Senior DUP politician Sammy Wilson has said the party will only move to restore Stormont if it is sure British government plans to override post-Brexit trade rules will become law.

"If this bill has a tempestuous process through the House of Commons, amendment after amendment, attempts to weaken it, it's likely it will face the same in the House of Lords, our assessment would be it would be very foolish to make any commitment to go back into the Assembly."


Jeffrey Donaldson will undoubtedly be under pressure to deliver some kind of quid pro quo in return for the introduction of the legislation.

But the DUP is unlikely to be in any hurry to do so.

He chose his words very carefully today: welcoming what he described as an important step, while at the same time signalling that more steps are required.

The Lagan Valley MP spoke of a desire to restore the political institutions at Stormont without giving any commitment to do so.

The aim of this legislation is to persuade the DUP to go back into power sharing, while also trying to wring more concessions from the EU.

Mr Donaldson described the move as a step towards dealing with the problems he says the protocol has caused, and restoring Northern Ireland's economic and constitutional integrity within the UK.

But he was careful to add caveats, stating that "publishing the Bill doesn't deliver anything in itself".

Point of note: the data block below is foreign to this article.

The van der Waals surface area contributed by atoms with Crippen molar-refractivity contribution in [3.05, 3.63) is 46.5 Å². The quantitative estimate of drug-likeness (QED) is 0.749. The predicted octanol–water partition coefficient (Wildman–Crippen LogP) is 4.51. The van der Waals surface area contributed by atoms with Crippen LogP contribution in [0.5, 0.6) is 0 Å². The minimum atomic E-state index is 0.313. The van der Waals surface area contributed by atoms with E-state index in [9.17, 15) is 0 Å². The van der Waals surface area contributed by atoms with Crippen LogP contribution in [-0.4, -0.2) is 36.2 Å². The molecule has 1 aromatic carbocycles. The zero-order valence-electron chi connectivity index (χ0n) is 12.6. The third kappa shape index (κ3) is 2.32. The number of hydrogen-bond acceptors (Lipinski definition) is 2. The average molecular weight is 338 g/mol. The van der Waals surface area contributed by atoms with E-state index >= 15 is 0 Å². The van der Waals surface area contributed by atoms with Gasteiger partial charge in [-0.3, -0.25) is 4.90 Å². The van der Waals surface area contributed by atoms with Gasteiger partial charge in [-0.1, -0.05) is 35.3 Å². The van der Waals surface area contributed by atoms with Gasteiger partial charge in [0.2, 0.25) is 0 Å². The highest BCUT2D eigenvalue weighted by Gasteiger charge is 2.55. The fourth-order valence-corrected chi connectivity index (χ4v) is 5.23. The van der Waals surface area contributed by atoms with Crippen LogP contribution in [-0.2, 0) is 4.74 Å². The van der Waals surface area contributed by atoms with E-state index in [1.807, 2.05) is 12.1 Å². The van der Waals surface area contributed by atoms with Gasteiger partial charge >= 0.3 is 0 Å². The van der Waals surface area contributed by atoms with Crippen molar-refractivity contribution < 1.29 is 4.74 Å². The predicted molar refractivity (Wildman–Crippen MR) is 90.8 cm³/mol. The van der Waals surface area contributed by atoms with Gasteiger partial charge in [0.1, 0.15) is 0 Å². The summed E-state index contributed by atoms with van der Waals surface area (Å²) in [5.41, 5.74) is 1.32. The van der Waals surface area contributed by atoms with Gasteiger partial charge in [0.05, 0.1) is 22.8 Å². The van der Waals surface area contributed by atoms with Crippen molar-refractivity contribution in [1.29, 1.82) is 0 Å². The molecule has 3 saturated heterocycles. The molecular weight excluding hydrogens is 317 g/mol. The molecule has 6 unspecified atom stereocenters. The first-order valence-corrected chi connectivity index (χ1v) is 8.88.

The DUP leader said his party will give it careful consideration, but stressed that it wants to see "where the Bill is going."

His party will monitor the legislation’s progress through Parliament to ensure that the final Bill "delivers what is required."

DUP leader Jeffrey Donaldson speaks to the media in the Great Hall at Stormont today

Asked whether the contents are sufficient for his party to reciprocate by agreeing to the appointment of a Speaker at Stormont - which would allow the Assembly to function - he said it will weigh it against seven tests the party has set.

The replies reflect the fact that the DUP, like the Irish Government and EU, does not trust Boris Johnson.

The first reading if the Bill is just the first step in a long journey that will see it pass through acrimonious debates in the House of Commons and then well signalled opposition in the House of Lords.

During that time there will be amendments and adjustments and the final version might not be as palatable to the DUP as this initial draft.

Senior DUP sources have suggested in recent weeks that the party will not pass final judgement until the Bill receives Royal Assent and enters the statue books, a process that could take a year or more.

It will come under intense pressure to make some reciprocal moves well before then, but sources suggest that is unlikely to happen in the short term.

Whatever merits the DUP may see in this proposed legislation, there’s also Northern Ireland’s traditional Twelfth marching season to consider.

The party will be wary of any perceived concession on its part that could be seized upon by unionist and loyalist critics as a sign of weakness at a time when political and sectarian divisions are heightened.

As far as it’s concerned, the stronger and louder the criticism of its stance from the Irish government and Sinn Féin, the better.